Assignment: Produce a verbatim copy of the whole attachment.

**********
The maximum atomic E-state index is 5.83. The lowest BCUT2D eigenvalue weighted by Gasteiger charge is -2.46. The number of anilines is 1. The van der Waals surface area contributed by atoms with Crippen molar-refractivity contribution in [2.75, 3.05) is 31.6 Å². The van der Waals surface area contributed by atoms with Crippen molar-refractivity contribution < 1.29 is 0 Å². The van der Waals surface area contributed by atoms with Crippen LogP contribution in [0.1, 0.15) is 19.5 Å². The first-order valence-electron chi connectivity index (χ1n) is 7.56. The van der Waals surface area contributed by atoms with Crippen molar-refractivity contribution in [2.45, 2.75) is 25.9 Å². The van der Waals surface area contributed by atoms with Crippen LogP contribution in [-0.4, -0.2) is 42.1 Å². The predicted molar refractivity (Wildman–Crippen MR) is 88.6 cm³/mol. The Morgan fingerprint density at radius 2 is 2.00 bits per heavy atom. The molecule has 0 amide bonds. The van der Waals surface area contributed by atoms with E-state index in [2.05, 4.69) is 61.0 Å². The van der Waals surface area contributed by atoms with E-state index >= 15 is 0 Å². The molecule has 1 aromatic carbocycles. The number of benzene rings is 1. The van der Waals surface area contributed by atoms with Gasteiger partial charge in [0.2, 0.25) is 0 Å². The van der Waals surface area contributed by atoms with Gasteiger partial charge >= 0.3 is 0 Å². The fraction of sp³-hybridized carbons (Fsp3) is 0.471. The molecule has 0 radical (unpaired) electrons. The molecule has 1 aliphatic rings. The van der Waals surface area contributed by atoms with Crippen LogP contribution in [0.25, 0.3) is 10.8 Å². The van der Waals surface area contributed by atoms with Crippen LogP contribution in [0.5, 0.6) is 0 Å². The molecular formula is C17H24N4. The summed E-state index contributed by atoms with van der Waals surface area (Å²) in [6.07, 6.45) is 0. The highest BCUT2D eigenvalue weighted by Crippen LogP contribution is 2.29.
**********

The maximum atomic E-state index is 5.83. The lowest BCUT2D eigenvalue weighted by Gasteiger charge is -2.46. The number of anilines is 1. The van der Waals surface area contributed by atoms with Crippen molar-refractivity contribution in [2.75, 3.05) is 31.6 Å². The van der Waals surface area contributed by atoms with Crippen molar-refractivity contribution < 1.29 is 0 Å². The van der Waals surface area contributed by atoms with Crippen LogP contribution in [0.1, 0.15) is 19.5 Å². The first-order valence-electron chi connectivity index (χ1n) is 7.56. The van der Waals surface area contributed by atoms with Crippen molar-refractivity contribution in [2.45, 2.75) is 25.9 Å². The van der Waals surface area contributed by atoms with Crippen LogP contribution in [-0.4, -0.2) is 42.1 Å². The predicted molar refractivity (Wildman–Crippen MR) is 88.6 cm³/mol. The Morgan fingerprint density at radius 2 is 2.00 bits per heavy atom. The molecule has 0 amide bonds. The van der Waals surface area contributed by atoms with E-state index in [2.05, 4.69) is 61.0 Å². The van der Waals surface area contributed by atoms with E-state index >= 15 is 0 Å². The molecule has 1 aromatic carbocycles. The number of benzene rings is 1. The van der Waals surface area contributed by atoms with Gasteiger partial charge in [0.2, 0.25) is 0 Å². The van der Waals surface area contributed by atoms with Gasteiger partial charge >= 0.3 is 0 Å². The fraction of sp³-hybridized carbons (Fsp3) is 0.471. The molecule has 0 radical (unpaired) electrons. The molecule has 1 aliphatic rings. The van der Waals surface area contributed by atoms with Crippen LogP contribution in [0.25, 0.3) is 10.8 Å². The van der Waals surface area contributed by atoms with Crippen LogP contribution in [0.5, 0.6) is 0 Å². The molecular formula is C17H24N4. The summed E-state index contributed by atoms with van der Waals surface area (Å²) in [6.07, 6.45) is 0. The highest BCUT2D eigenvalue weighted by Crippen LogP contribution is 2.29.